Most surgery med mal allegations related to performancePosted On: Feb. 25, 2020 7:00 AM CST
More than three-quarters of medical malpractice allegations related to surgery are performance-related, says a report issued by medical liability insurer Coverys on Tuesday.
Coverys’ report, Surgery Risks: Through the Lens of Malpractice Claims, is based on 2,579 surgery or related closed malpractice claims during the 2014-2018 period. Surgery was the second most common cause for claims overall, accounting for 25% of all claims, with diagnosis-related claims the most common cause, accounting for 32% of the total.
“In an era of productivity and profitability, surgeons and their supporters are challenged to do more with less time,” says the report. “More procedures, more patients, more billing codes. And those pressures can have patient safety consequences,” said the report.
In examining the reasons behind surgical-related claims, 78% were related to performance, with the second most common allegation “retained foreign body,” accounting for just 7% of the cases, according to the report.
A total of 29% of surgery injuries were considered “permanent significant, or worse,” with 9% resulting in death, according to the report.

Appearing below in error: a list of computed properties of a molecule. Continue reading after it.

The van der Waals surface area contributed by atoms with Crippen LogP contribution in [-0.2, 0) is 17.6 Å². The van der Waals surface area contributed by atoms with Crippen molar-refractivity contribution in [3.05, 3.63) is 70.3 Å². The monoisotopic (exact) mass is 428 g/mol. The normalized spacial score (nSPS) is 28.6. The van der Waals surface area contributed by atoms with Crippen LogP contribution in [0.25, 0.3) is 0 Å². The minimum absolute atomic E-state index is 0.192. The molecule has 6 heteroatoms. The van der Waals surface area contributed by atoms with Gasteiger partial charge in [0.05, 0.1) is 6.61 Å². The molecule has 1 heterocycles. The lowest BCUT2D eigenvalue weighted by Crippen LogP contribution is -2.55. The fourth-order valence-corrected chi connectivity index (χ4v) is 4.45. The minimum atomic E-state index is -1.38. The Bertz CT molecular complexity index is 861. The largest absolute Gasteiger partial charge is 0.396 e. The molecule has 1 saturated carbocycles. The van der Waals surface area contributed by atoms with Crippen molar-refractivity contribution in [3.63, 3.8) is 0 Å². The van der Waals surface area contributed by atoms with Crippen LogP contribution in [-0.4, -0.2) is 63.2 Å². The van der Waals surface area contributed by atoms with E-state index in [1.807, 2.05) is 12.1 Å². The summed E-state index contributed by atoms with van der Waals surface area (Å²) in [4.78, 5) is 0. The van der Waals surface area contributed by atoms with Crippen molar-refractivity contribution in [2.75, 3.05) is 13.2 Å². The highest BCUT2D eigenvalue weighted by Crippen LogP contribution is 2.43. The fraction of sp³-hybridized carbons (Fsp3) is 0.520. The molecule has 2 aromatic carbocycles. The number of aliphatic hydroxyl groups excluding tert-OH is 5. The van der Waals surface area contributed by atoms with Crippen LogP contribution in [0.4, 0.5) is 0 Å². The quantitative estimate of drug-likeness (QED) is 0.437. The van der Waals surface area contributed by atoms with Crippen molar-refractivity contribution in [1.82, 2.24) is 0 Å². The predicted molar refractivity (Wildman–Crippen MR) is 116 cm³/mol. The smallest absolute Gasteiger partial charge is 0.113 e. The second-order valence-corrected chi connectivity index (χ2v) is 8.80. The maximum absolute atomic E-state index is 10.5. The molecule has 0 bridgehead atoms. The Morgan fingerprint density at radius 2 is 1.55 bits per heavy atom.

A total of 27% of surgical claims allege a failure in clinical judgment and or/communication, according to the report. Just three surgical categories out of a total of more than 50 account for 47% of claims: general surgery, 22%; orthopedic surgery, 17%; and neurosurgery, 8%.
“Coverys data shows that patients continue to undergo surgeries that are arguably unnecessary (triggering 4% of surgical claims) or contraindicated (1% of claims),” said the report.
“While these percentages are low, they can be reduced through practices related to taking a thorough history and physical…as well as improved communication and documentation to ensure that the only patients having surgery are the ones who need and/or want it,” said the report.
Another issue is patient consent, said the report. “We continue to see cases in which detailed patient consent forms are not provided in the patient’s preferred language and those in which procedures (and their risks) are not fully explained to patients and their families,” said the report.
“Great strides can still be made to develop and execute processes and scripts for explaining the nature of a surgery – and the risks benefits, or alternative(s) to it – and subsequently ensuring patient understanding,” it said.
A report issued by Coverys last year said the top allegation for primary care providers involves inadequate patient assessment, which includes the capture of a complete family history, followed by the ordering of lab and diagnostic tests.